Hi Sebastian, Syd
Both solutions are basically the same thing as they are based both in
determining the elements that need to be placed outside of p and iterate
on them and enclose the content between them, if exists, in p tags.
There are a couple of differences as I assumed as known the elements
that can go inside p while Syd's/Jeni's solution assumes as known the
elements that cannot appear inside p.
The main issue is to determine the content inside p that should stay
there while the current node is an element that cannot be placed inside
p. It is easy to obtain the preceding element that cannot be placed
inside p as one can just walk on the preceding-sibling axes and get the
first such element, precedingNonInP in my stylesheet. Then basically you
have two elements that are both children of a node and you need to get
the content between them.
In the above sample for instance we need to determine the nodes between
fromHere and toHere knowing both fromHere and toHere.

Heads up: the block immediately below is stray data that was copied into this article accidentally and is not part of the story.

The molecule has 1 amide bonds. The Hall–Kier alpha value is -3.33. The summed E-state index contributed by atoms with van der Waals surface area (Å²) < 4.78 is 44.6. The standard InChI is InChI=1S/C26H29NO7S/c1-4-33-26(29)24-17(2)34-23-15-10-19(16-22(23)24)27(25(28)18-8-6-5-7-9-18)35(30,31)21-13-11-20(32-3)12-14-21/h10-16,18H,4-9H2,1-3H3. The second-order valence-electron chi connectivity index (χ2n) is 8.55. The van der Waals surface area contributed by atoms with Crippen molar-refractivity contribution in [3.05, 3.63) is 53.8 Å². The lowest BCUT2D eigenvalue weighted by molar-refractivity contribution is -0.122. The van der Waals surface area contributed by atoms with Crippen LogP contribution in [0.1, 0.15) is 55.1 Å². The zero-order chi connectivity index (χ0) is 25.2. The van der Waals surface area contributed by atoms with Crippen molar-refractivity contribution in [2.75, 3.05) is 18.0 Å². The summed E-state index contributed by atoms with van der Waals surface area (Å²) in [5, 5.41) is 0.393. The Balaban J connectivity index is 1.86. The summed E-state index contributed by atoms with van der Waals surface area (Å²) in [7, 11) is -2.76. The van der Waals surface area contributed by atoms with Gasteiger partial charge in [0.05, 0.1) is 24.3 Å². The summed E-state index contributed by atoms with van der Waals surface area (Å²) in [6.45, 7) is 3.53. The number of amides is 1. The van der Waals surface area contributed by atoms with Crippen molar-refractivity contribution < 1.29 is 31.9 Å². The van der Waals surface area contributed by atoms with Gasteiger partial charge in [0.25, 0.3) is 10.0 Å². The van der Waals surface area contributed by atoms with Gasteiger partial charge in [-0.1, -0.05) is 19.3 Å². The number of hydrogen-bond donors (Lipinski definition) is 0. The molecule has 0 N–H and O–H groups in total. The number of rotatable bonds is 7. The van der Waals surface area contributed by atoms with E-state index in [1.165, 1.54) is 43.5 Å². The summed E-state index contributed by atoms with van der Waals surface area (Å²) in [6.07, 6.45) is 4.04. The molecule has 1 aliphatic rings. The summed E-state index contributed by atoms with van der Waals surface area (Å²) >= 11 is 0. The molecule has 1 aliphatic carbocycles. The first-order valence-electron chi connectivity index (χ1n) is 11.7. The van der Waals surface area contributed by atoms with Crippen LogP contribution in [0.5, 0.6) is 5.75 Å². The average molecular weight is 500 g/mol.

I determined that walking from the fromHere on the following-sibling
axes, that is testing
and the test checks that the first preceding sibling that cannot be
present inside p is the node we started from, fromHere. The toHere node
also pass this test so I added another check to exclude also the toHere
node that is what the current() funtion returns.
The same idea is in Jeni's code but that walks in the other direction,
from toHere to fromHere in the above example. $before-me points to
fromHere and the current node is also toHere. The nodes that are tested
are the preceding siblings of the current node, that is:
and the test checks that the first preceding in:list or in:eg sibling is
fromHere. It may be the case that $before-me does not select anything
and in that case we want to take all nodes preceding the current node,
that is accomplished by not($before-me). Here it is the expression:
I hope the above explanations help,
George Cristian Bina
<oXygen/> XML Editor, Schema Editor and XSLT Editor/Debugger
Sebastian Rahtz wrote:
> George Cristian Bina wrote:
>> Here it is the full solution to correct invalid XHTML p tags. It also
>> accumulates the largest amount of text and tags that can be enclosed in
>> a p element. For instance the following invalid XHTML
> wow. another awesome bit of code. I've never seen anyone use an entity
> like that in XSLT.
> Now I'm torn between your method and Syd/Jeni's stuff!